Thursday, November 10, 2016

Remembering Bura Davis Shepard, November 10, 2016

How important it is
for us to recognize and celebrate
our heroes and she-roes!
~Maya Angelou

Veteran's Day. Tomorrow is Veteran's Day, an opportunity to honor all those who have served our country in military service. We have many folks in our extended families who deserve our appreciation on this day. Thanks to all of them for the many various ways they have served: men and women, Davises and Shepards, Shannons and Gowers, and many others. Your commitment to our country blesses our family. 

Remembering Bura Shepard. Tuesday of this week was the 120th anniversary of the birth of my grandmother Bura Davis Shepard (1896-1986). Born in Indiana in 1896, she and her family, in the spring of 1913, left Owen County, Indiana and migrated westward. They settled in the panhandle of Oklahoma, where, within just two years, Bura met and married William Shepard, my grandfather.

100 years ago this fall, William and Bura were a young couple living in Beaver County. They were still adjusting to married life in a rural setting, having celebrated their first wedding anniversary on June 2, 1916.

Bura Davis (Shepard)
Will and Bura's first child arrived in late December, which meant that for most of 1916, 19 year old Bura was pregnant. She had moved to Oklahoma just 3 years earlier, and now as a young pregnant housewife, had to endure the heat of a dusty Oklahoma summer, the physical demands of a young farming couple, the difficulties of adjusting to being married, and much more. Even though there were a number of other Shepard and Davis family members in Beaver County, life for Will and Bura, out in the Oklahoma countryside, must have felt very lonely at times, especially when transportation was primarily by foot, horseback or a horse drawn wagon.

Bura, the oldest of 7 children, was from a large and robust family which was an integral part of her identity. In the fall of 1916 Will's parents, William Elmer and Elvira Shepard, lived elsewhere in Beaver County, as did Bura's parents, James and Callie Davis. In the household of the elder Davises lived Bura's 6 younger siblings, who ranged in age from 8 to 18 years old. The teen bride Bura was no longer in the middle of that happy and vibrant family circle. Instead she and her new husband were on their own and sought to make their own way in life.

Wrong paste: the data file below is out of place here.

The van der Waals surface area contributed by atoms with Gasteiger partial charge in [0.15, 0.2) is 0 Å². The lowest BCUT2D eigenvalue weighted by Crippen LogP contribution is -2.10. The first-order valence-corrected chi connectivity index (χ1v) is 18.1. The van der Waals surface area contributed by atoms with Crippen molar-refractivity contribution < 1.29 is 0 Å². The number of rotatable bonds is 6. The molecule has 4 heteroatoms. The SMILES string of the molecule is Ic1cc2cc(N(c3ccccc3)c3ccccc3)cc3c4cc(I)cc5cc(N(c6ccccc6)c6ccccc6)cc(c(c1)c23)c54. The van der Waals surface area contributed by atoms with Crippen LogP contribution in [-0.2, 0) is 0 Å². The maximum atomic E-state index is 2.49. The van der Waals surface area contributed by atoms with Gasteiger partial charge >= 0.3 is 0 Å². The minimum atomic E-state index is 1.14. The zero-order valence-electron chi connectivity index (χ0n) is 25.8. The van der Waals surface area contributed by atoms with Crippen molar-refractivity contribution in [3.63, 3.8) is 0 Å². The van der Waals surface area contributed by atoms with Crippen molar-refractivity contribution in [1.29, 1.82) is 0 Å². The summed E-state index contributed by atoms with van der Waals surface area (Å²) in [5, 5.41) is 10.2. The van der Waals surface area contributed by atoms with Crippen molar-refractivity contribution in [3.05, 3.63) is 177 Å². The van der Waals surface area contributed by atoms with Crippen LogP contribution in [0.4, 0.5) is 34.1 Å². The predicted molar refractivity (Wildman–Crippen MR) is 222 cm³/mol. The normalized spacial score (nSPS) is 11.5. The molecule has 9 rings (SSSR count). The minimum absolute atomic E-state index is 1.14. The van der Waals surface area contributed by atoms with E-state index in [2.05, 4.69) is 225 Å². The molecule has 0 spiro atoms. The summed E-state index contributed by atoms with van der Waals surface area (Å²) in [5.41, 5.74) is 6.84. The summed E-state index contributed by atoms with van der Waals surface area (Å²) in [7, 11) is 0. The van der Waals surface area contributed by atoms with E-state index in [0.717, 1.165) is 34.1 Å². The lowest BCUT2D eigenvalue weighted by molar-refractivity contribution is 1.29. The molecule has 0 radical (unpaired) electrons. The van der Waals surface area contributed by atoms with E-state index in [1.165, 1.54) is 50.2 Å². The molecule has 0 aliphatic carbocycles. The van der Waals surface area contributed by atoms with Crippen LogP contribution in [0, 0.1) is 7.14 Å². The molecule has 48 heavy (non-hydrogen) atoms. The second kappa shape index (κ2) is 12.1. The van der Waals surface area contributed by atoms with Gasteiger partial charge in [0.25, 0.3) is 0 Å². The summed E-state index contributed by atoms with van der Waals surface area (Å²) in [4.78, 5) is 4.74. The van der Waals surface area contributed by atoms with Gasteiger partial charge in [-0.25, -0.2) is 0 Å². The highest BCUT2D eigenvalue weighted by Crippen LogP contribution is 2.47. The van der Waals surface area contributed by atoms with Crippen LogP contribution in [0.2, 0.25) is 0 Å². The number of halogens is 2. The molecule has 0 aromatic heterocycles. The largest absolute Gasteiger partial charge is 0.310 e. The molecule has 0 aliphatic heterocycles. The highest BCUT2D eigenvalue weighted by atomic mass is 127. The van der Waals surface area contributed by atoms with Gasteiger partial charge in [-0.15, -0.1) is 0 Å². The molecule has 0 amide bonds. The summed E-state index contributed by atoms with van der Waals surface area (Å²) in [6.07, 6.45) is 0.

When Bura's 20th birthday arrived on November 8, 1916, she was just weeks away from bringing into the world a baby girl they would name Pauline, the first Shepard child of the next generation, and the first of Will and Bura's 4 children.

The 1920 U.S. census shows that Will and Bura Shepard were living in Logan Township within Beaver County, in the very Southeastern corner of the Oklahoma panhandle, walking distance from the Texas state border. They were 35 miles southeast of the small town of Beaver, the county seat. According to the 1920 Census, none of their family were living in the immediate area where they resided and where they worked their small family farm. They were 15 miles on a dirt road from the South Flat Church of Christ, to which they and other family members belonged, and which was a major source of social contact. Being pregnant on the Oklahoma frontier, removed from family and friends most of the time, must have been very difficult.

A Few Historical Notes: In 1916 nearly 14,000 people lived in Beaver County, more than had ever lived in that county before that time, or since. It was a unique time of significant growth for this part of the state, known as the Cherokee Strip. The growth was a result of the historic land rush of 1893, when upwards of 100,000 people participated in a run to claim land. 1916 was the height of the population growth for Beaver County. Today the population is less than half what it was when Will and Bura lived there.

November 7, 1916, the day before Bura's 20th birthday, was election day in the U.S. with Democratic incumbent Woodrow Wilson elected president for a second term. It was the last day that Bura was 19 years old, but she was not allowed to vote, even if she had wanted to. The Nineteenth Amendment, giving women the right to vote, did not become a part of the U.S. Constitution until the summer of 1920. 

Art Colgain, Havilah Wardle
Bura likely voted in that 1920 election, the first one open to women voters, making her one of the first women ever in our family to vote in a Presidential election. It would have been an incongruous distinction for Grandmother Bura Davis Shepard, who was a soft spoken, but devout woman, who shied away from accolades and was most comfortable living humbly away from the spotlight.

Two other family milestones this week. This past Monday, one of William and Bura Shepard's Great Grandchildren, Havilah Colgain Wardle, celebrated her 34th birthday. Congratulations and best wishes to Havilah who along with husband Kevin, lives in the Salt Lake City area. She is the daughter of my cousin Joan Shepard of Dixon, California, and Art Colgain of the Salt Lake City area. This second picture shows Havilah with her dad in a photo taken back on Father's Day.

Russ Shepard, Shaun Gower
Happy Birthday on Tuesday of this week to Shaun Gower, who with his wife Tracy, lives in Escondido, California. Born in England in 1967 when his father was in the service, Shaun is the son of my cousin Hershell Gower, and the youngest Great Grandchild of my grandparents Leroy and Nola Shannon Gower. Shaun is one of the few descendants of my Gower grandparents who still lives in the San Diego area.

This last picture, taken in 1990, shows Shaun Gower (on the right) with his cousin Russ Shepard at Lake Erie, near the home of my parents Maida and Eugene Shepard of Anacortes, Washington.
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Steve Shepard

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